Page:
They're then mixed with koji kin (green Aspergillus oryzae mould spores), as is done for Kinzanji miso, and left for three days in an enclosed room, called a muro, where the temperature is carefully controlled. There, the grains germinate, their starches converting into sugars, enabling fermentation. This mash is next put into wooden barrels with copious amounts of fresh water and salt – rather than the watery vegetables used for Kinzanji miso – and the brew is fermented for at least 1.5 years to acquire the same kind of mellow, complex flavour that Kinzanji miso has.
A powerful-looking man, Kano said that much of the work is done by hand. This includes regularly mixing the mash in his 34 large barrels with long wooden paddles and pressing the soy sauce from the mash when it is ready. Last, Kano slowly heats the soy sauce in an iron cauldron for half a day to stop its fermentation, using pine wood for the fire.
Very little soy sauce is still made in the traditional way, using wooden barrels and long paddles (Credit: Ryouchin/Getty Images)
Only about 1% of the soy sauce produced in Japan by some 1,200 companies is still made in the traditional way using wooden barrels, according to Keiko Kuroshima, a licensed soy sauce inspector and evaluator. One of Japan's three self-styled soy sauce sommeliers, she is the author of the definitive guide to soy sauce Shoyu Hon (Soy Sauce Book), published in 2015.
"Other soy sauce is mass-produced in stainless steel tanks with the aim to create a consistent taste in as short a period of time as possible, often using artificial means to accelerate fermentation," she said. "The wooden barrels help create a greater diversity of flavour because of the micro-organisms that live in them. They also better reflect the skills of the brewer, their being more engaged in the process."
Kadocho's soy sauce, whose flavour is characteristic of soy sauces made in Yuasa, has a thick body and powerfully rich taste, yet is pleasantly aromatic and mellow, like a well-aged cognac. Its flavour partly reflects Kano's use of a higher ratio of protein-rich soybeans to wheat than the industry standard.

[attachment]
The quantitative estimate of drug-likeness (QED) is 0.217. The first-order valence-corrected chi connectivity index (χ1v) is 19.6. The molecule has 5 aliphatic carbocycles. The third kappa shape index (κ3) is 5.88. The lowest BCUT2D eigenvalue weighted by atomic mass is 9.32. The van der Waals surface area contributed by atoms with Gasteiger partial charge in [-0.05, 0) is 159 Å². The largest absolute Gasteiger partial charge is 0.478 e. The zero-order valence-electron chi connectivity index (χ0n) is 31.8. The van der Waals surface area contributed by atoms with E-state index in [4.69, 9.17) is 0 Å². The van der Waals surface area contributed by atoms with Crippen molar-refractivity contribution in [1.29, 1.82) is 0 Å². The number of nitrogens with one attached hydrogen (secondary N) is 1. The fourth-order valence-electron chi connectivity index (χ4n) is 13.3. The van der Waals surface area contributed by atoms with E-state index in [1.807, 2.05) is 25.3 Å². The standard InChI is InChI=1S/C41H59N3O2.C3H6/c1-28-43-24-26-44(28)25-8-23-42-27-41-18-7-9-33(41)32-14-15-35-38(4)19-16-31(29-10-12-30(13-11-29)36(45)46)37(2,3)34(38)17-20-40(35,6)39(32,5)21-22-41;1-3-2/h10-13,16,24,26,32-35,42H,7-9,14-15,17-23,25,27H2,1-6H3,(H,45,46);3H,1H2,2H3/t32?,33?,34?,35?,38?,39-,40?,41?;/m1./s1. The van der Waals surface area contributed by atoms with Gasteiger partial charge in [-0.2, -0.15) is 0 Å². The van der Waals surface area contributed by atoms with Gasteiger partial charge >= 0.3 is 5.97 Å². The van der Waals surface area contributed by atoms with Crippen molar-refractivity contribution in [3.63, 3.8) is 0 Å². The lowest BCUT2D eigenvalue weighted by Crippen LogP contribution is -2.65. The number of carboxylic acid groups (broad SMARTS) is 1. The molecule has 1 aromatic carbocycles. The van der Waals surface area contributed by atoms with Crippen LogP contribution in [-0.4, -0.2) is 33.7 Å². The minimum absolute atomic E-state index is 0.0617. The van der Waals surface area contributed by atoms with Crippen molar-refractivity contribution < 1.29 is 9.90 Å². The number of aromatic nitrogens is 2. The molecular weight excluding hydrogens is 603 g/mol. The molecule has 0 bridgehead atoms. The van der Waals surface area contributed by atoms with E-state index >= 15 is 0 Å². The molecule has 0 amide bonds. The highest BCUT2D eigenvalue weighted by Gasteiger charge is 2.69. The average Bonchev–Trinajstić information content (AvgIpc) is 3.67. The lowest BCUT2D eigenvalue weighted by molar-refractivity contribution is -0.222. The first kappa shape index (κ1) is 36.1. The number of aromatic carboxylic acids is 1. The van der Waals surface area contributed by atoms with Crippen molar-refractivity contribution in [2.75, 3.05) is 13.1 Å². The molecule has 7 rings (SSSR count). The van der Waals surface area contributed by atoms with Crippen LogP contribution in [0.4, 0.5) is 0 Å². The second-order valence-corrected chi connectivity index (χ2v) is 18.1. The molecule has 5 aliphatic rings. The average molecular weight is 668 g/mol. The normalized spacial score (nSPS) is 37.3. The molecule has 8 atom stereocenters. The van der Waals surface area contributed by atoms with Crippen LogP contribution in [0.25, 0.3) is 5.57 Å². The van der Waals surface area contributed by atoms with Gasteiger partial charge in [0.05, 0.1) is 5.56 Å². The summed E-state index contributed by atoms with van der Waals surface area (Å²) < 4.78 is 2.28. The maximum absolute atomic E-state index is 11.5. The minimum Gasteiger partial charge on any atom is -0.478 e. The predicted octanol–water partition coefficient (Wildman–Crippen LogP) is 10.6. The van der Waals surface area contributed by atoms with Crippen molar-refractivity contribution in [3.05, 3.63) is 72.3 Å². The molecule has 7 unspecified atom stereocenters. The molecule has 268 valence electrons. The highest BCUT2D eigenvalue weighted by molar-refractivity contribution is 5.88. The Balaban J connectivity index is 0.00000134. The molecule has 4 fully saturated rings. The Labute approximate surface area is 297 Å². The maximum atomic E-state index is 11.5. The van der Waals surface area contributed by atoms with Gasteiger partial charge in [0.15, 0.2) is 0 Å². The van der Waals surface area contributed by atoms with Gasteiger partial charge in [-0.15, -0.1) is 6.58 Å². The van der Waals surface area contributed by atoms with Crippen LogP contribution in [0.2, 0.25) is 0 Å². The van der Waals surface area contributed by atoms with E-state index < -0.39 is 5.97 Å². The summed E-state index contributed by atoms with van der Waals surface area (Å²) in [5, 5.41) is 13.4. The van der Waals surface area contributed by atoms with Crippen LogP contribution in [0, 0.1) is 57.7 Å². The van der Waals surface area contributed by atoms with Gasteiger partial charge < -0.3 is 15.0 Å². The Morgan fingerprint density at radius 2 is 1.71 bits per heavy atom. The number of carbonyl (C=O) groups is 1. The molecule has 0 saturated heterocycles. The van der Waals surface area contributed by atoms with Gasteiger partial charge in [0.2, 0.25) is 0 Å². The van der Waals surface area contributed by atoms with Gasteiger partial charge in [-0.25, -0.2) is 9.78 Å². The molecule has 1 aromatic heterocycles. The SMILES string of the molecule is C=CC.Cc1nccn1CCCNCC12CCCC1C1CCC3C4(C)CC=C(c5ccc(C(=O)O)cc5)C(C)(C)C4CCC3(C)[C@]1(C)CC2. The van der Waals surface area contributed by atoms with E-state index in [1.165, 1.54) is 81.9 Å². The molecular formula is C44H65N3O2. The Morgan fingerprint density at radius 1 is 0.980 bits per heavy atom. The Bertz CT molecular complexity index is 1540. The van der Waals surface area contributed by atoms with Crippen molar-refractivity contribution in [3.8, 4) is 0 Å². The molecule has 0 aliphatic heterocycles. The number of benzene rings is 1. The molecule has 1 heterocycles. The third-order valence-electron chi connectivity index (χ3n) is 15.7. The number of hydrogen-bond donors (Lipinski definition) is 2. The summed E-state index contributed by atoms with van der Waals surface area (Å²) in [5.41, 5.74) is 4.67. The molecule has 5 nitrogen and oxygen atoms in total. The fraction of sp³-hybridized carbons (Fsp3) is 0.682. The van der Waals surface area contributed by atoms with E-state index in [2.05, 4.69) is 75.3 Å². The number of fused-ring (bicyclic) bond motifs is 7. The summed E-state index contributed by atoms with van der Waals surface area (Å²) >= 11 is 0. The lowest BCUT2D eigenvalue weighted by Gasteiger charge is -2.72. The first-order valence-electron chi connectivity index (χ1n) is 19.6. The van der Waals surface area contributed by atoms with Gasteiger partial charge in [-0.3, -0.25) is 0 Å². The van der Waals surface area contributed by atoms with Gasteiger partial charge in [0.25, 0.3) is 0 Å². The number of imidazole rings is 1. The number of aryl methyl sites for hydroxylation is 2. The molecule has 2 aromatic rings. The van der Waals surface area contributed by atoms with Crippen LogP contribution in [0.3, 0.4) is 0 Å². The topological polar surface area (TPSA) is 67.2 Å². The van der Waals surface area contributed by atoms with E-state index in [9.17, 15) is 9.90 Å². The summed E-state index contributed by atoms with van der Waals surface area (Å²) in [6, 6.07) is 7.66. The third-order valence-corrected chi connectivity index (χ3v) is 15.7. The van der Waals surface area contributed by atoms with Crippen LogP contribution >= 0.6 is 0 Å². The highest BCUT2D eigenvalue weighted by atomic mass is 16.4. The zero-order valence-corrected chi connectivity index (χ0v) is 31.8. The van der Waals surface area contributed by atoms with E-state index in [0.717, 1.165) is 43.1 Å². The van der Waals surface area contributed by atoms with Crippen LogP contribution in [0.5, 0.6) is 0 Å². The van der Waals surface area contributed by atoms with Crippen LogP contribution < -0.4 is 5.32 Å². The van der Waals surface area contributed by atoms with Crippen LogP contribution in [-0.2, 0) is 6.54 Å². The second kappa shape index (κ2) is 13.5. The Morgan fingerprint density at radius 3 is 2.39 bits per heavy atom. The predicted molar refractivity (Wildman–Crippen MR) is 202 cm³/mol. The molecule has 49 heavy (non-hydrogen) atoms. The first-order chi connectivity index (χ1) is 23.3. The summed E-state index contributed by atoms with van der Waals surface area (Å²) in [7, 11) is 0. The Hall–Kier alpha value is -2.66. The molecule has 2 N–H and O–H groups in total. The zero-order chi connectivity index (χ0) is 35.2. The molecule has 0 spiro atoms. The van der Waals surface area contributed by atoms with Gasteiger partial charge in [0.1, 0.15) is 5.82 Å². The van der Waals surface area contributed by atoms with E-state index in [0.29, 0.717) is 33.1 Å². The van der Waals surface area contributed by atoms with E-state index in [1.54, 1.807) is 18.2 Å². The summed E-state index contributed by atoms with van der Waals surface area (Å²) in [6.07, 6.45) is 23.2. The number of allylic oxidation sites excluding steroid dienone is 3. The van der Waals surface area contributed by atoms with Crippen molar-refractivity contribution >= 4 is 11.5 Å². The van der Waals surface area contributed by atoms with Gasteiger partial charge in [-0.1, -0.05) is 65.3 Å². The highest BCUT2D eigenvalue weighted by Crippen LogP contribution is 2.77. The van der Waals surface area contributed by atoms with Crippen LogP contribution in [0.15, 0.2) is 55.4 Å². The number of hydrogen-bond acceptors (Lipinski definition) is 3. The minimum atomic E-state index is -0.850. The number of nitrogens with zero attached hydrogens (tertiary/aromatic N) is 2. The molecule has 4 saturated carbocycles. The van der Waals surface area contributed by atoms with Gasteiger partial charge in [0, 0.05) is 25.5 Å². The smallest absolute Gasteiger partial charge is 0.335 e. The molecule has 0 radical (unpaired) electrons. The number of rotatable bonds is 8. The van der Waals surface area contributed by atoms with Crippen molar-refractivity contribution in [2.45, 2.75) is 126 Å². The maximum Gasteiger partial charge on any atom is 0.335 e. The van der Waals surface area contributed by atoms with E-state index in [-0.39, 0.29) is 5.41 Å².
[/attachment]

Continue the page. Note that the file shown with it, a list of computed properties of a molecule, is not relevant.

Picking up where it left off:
The competition is so intense that it is not only putting the traditional brewers out of business but also mass producers in recent years
Most brewers, even traditional ones, use a 50:50 ratio of soybeans to wheat, which produces a thinner, lighter-tasting soy sauce. Kubota Soy Sauce Brewery, another old Yuasa brewer, makes two kinds of soy sauce. One, I was surprised to learn, is made with as much as 80% soybeans and only 20% wheat. The other one, matriarch Fumiyo Kubota told me, is their "light" soy sauce. It is made with 70% soybeans and 30% wheat. When I stopped by, she was busy preparing koji – the mixture of koji kin and soybeans and wheat – in preparation for a new batch of soy sauce that will brew for the next 1.5 to two years.
The number of Yuasa's soy sauce brewers has dramatically declined over the last century. The main factor is competition from mass producers, "who compete primarily on price given the standardised quality of their soy sauce," according to Kuroshima. Traditionally made soy sauce is roughly two to three times more expensive than mass-produced soy sauce. "The competition is so intense that it is not only putting the traditional brewers out of business but also mass producers in recent years," she said.
The liquid that pooled in tubs of fermenting Kinzanji miso became the basis for soy sauce as we know it today (Credit: Tom Schiller)
One man who is bucking this trend is Toshio Shinko, who is working to re-establish Yuasa's position as a leading maker of soy sauce. He is the fifth-generation head of Kinzanji miso maker Marushinhonke, a business started by his great-great-grandmother in 1881. In 2002, Shinko created Yuasa Soy Sauce, located in a slick new building on a hill overlooking the town.
His aim, he said, "is to make the best soy sauce in the world" by combining the best possible ingredients with old techniques, such as using wooden barrels, along with new production methods. His featured soy sauce, called Kuyo Murasaki, includes a special ingredient: some of the rare tamari by-product from his family's Kinzanji miso. Shinko has also created a line of specialty products, including organic and halal soy sauce, to ensure the condiment's place at the table for years to come.
Yuasa's official recognition as the birthplace of soy sauce has revitalised the community, promising more variations and uses of soy sauce. To celebrate this exciting future, before I left Yuasa Soy Sauce, I stopped by its cafe and treated myself to a cone of its deliciously rich soy-sauce ice cream.